Mechanics’ liens are powerful tools for those in the construction industry. They allow professionals and companies to perform services without accepting all of the payment for their work up front because they have recourse for getting paid after they do their job.
Pennsylvania allows companies and individual contractors to place a lien against someone’s home if that homeowner fails to pay them for work done on the property or materials used during a construction project.
Unfortunately, some homeowners may discover that there is a lien against their property long after they paid the bill for the company who placed the lien. What do you do in that scenario?
The courts can help you address inappropriate liens on your property title
A lien on your title must receive payment in full before you can transfer ownership or even refinance the property. Discovering an outdated mechanics’ lien from the roof that you put on five years ago could bring your pending home sales to a sudden halt. Under Pennsylvania law, you can pursue a quiet title action to remove a lien.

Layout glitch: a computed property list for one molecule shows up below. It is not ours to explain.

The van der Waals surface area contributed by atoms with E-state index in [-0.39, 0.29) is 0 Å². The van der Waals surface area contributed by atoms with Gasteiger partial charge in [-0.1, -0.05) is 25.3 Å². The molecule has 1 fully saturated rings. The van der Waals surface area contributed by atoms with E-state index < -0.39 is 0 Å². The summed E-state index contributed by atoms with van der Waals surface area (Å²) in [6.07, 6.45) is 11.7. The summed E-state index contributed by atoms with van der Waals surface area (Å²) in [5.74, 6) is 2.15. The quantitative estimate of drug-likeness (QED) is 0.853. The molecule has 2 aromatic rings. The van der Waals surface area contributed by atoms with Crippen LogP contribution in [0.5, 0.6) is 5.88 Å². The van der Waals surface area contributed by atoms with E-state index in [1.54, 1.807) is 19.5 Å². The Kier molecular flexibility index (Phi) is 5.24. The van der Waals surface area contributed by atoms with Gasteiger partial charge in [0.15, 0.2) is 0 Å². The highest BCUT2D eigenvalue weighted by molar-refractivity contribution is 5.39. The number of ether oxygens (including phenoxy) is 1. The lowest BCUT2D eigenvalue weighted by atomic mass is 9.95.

You will either need to have evidence showing that you paid the lien or that it should not be there in the first place. You will then need to submit that evidence to a judge during a hearing. The judge will enter a ruling based on the available evidence. If you can show that you paid the lien in full, the judge can remove the lien from the title, thus allowing you to move forward with your transaction.
Pursuing a quiet title action can be the fastest means of addressing issues with the title that might hinder your plans for the property. An experienced attorney can help.